''Just put your bloody seatbelt on.''
That's the appeal of a Kaitaia firefighter after another avoidable death on Far North roads.
Two single-vehicle crashes just over an hour apart on Sunday night left three people seriously injured and one dead, all in the Kaitaia area.
With seven patients in total, emergency services were stretched across the region. A chopper was sent from Auckland to back up Northland's rescue helicopter service as it ferried the injured to hospital.
The fatality is the second in Northland since lockdown began. Both were in rural Kaitaia and both deceased were unrestrained.
The worst of Sunday evening's crashes occurred on State Highway 1, about 15km south of Kaitaia, around 9.15pm.
Senior Constable Warren Bunn, of the police Serious Crash Unit, said the vehicle was heading towards Kaitaia on the northern side of Mangamuka Gorge when it left the road after a slight bend and ended up in rock-filled drainage ditch.
It travelled about 100m in the ditch before rolling and coming to rest on its side against a stand of bamboo, just missing an abutment of Thompson's Bridge.
The cause of the crash was not yet known but a number of occupants were not wearing seatbelts, including the deceased. Most were locals and aged under 20.
Northland's top roading cop, Senior Sergeant Steve Dickson, said if everyone had been wearing seatbelts it was likely the injuries would have been far less severe.
He believed three passengers weren't restrained and had been ejected in the crash.
''It was a very avoidable death. And when you throw into the mix that most of the country is at alert level 3, they should have been at home. That would have also prevented the crash.''
Dickson said the fatality was ''a very sombre reminder'' about the need to always wear a seatbelt and drive to the conditions.
Kaitaia deputy fire chief Ross Beddows said with five people in the car it was a chaotic scene when emergency services arrived.
A passing motorist and a local resident were tending to the injured who included a woman lying on the road.
One man had made his way to a nearby house while a woman was trapped in the back seat with serious injuries including a broken leg and lacerated arm.
A male passenger had been thrown from the car and was found below the bridge in a critical condition. He died before he got to hospital.
The initial ambulance was delayed because staff were still tied up with the aftermath of an earlier crash on Fairburn Rd.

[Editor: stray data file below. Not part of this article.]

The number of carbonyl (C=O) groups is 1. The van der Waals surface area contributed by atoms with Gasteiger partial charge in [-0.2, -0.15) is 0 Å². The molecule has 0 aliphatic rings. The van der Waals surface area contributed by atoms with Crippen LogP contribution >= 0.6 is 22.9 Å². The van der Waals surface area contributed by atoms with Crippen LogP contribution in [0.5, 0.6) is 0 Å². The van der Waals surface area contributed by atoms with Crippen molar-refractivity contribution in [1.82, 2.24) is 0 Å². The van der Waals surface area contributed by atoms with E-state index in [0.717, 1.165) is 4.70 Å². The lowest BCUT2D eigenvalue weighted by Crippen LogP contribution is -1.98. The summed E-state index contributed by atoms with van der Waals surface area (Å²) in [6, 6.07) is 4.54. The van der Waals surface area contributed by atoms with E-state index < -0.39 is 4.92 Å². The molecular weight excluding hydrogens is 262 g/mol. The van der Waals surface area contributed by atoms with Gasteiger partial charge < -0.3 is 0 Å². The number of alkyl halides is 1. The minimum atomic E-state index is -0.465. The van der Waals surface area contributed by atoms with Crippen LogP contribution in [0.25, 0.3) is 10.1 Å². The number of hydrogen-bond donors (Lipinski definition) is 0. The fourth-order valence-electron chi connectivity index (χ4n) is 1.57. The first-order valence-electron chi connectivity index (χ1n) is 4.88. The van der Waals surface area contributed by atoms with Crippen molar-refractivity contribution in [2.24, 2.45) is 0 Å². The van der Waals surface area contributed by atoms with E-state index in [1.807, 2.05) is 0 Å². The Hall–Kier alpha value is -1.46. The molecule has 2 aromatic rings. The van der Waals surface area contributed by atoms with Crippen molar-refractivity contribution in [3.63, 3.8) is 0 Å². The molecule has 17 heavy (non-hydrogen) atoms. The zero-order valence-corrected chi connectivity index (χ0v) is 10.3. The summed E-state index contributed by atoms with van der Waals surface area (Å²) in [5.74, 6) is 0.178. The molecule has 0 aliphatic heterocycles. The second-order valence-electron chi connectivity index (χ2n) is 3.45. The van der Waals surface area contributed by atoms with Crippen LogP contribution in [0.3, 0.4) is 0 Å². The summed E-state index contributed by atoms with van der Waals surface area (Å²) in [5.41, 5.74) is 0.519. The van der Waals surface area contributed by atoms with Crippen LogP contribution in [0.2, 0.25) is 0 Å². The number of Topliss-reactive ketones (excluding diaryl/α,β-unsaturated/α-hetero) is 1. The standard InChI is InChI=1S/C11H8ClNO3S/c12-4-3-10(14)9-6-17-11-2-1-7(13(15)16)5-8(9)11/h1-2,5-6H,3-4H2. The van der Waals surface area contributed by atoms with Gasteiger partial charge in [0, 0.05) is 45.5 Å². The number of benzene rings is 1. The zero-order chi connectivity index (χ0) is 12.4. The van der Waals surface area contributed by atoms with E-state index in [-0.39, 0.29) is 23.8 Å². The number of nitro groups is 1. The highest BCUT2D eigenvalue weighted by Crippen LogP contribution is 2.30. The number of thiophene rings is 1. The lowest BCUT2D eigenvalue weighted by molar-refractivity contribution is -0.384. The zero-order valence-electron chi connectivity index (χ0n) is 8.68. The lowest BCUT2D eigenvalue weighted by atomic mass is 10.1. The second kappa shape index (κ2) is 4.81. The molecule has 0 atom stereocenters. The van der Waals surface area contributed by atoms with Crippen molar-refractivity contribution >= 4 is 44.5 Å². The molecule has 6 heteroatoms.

Beddows said it took half an hour to cut the back seat passenger out of the wreckage.
It was a difficult rescue because the car was on its side, down a bank and leaning against bamboo. Firefighters got her out by cutting off the car roof.
She was in a serious but not life-threatening condition.
Beddows said the volunteers performed well in challenging circumstances. He also thanked passing motorists and local residents who helped.
He had a simple message for Northlanders: ''Just put your bloody seatbelt on. It's difficult to get ejected from a car if you're belted in.''
A St John spokeswoman said two ambulances, one Northland Rescue Helicopter and one Westpac Rescue Helicopter responded.
Two patients were flown to Whangārei Hospital in a serious condition and one was taken to Kaitaia by road with moderate injuries. One patient was treated at the scene.
In the earlier crash, about 8pm, a ute travelling on Fairburn Rd, east of Kaitaia, rolled after a taking a corner.
The driver, who was not wearing a seatbelt, was thrown from the vehicle.
''He was very fortunate the ute didn't roll onto him,'' Beddows said.
A child in the front passenger seat, who was restrained, was shaken but not injured.
Firefighters set up a landing zone for the rescue helicopter but the driver was instead taken to Kaitaia Hospital by ambulance then flown to Whangārei in a serious condition.
Locals helped tip the ute back onto its wheels and off the road so traffic could get past.
Dickson said in that case a 49-year-old man was taking his son home when a small error caused his vehicle to leave the road.
Northland's first lockdown road death was that of Tristan Kearney, 43, who crashed on Peria Valley Rd on August 23. His vehicle was found by a farmer the next morning. He was not wearing a seatbelt.
According to the Ministry of Transport 23 people have died on Northland roads so far this year, more than all of 2020 or 2019, and on par with the full-year totals for 2018 and 2017.
Sunday's crashes capped an extraordinarily busy day for Kaitaia's volunteer firefighters with five call-outs between noon and 9.15pm.
The other incidents included a permitted fire in Victoria Valley Rd and a false alarm triggered by a smoke detector in a North Rd flat.